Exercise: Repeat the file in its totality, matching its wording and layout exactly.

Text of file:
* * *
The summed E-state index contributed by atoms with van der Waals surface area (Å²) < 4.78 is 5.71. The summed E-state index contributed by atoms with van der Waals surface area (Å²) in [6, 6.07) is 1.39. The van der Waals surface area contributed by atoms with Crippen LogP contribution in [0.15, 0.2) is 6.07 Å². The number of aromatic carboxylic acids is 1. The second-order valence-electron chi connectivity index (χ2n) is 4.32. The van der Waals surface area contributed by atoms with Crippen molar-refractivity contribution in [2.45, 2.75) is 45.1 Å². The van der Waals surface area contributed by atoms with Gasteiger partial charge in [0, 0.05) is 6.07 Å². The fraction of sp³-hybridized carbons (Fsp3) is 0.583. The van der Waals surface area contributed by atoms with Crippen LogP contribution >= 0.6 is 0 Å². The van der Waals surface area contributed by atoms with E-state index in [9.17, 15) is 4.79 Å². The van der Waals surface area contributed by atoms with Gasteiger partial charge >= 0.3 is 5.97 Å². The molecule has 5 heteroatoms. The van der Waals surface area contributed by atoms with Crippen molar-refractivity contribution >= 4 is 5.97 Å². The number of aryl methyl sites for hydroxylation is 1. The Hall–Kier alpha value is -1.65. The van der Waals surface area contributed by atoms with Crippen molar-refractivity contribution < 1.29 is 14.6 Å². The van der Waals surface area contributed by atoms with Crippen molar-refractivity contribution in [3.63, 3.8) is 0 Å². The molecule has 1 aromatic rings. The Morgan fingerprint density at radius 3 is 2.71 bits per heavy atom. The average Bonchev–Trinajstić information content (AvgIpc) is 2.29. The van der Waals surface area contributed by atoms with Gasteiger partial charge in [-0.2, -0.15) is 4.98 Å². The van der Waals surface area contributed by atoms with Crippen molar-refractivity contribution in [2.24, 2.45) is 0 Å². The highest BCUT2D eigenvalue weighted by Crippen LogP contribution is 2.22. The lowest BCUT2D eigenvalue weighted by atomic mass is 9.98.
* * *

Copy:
The summed E-state index contributed by atoms with van der Waals surface area (Å²) < 4.78 is 5.71. The summed E-state index contributed by atoms with van der Waals surface area (Å²) in [6, 6.07) is 1.39. The van der Waals surface area contributed by atoms with Crippen LogP contribution in [0.15, 0.2) is 6.07 Å². The number of aromatic carboxylic acids is 1. The second-order valence-electron chi connectivity index (χ2n) is 4.32. The van der Waals surface area contributed by atoms with Crippen molar-refractivity contribution in [2.45, 2.75) is 45.1 Å². The van der Waals surface area contributed by atoms with Gasteiger partial charge in [0, 0.05) is 6.07 Å². The fraction of sp³-hybridized carbons (Fsp3) is 0.583. The van der Waals surface area contributed by atoms with Crippen LogP contribution >= 0.6 is 0 Å². The van der Waals surface area contributed by atoms with E-state index in [9.17, 15) is 4.79 Å². The van der Waals surface area contributed by atoms with Gasteiger partial charge >= 0.3 is 5.97 Å². The molecule has 5 heteroatoms. The van der Waals surface area contributed by atoms with Crippen molar-refractivity contribution >= 4 is 5.97 Å². The number of aryl methyl sites for hydroxylation is 1. The Hall–Kier alpha value is -1.65. The van der Waals surface area contributed by atoms with Crippen molar-refractivity contribution < 1.29 is 14.6 Å². The van der Waals surface area contributed by atoms with Crippen molar-refractivity contribution in [3.63, 3.8) is 0 Å². The molecule has 1 aromatic rings. The Morgan fingerprint density at radius 3 is 2.71 bits per heavy atom. The average Bonchev–Trinajstić information content (AvgIpc) is 2.29. The van der Waals surface area contributed by atoms with Gasteiger partial charge in [-0.2, -0.15) is 4.98 Å². The van der Waals surface area contributed by atoms with Crippen molar-refractivity contribution in [2.24, 2.45) is 0 Å². The highest BCUT2D eigenvalue weighted by Crippen LogP contribution is 2.22. The lowest BCUT2D eigenvalue weighted by atomic mass is 9.98.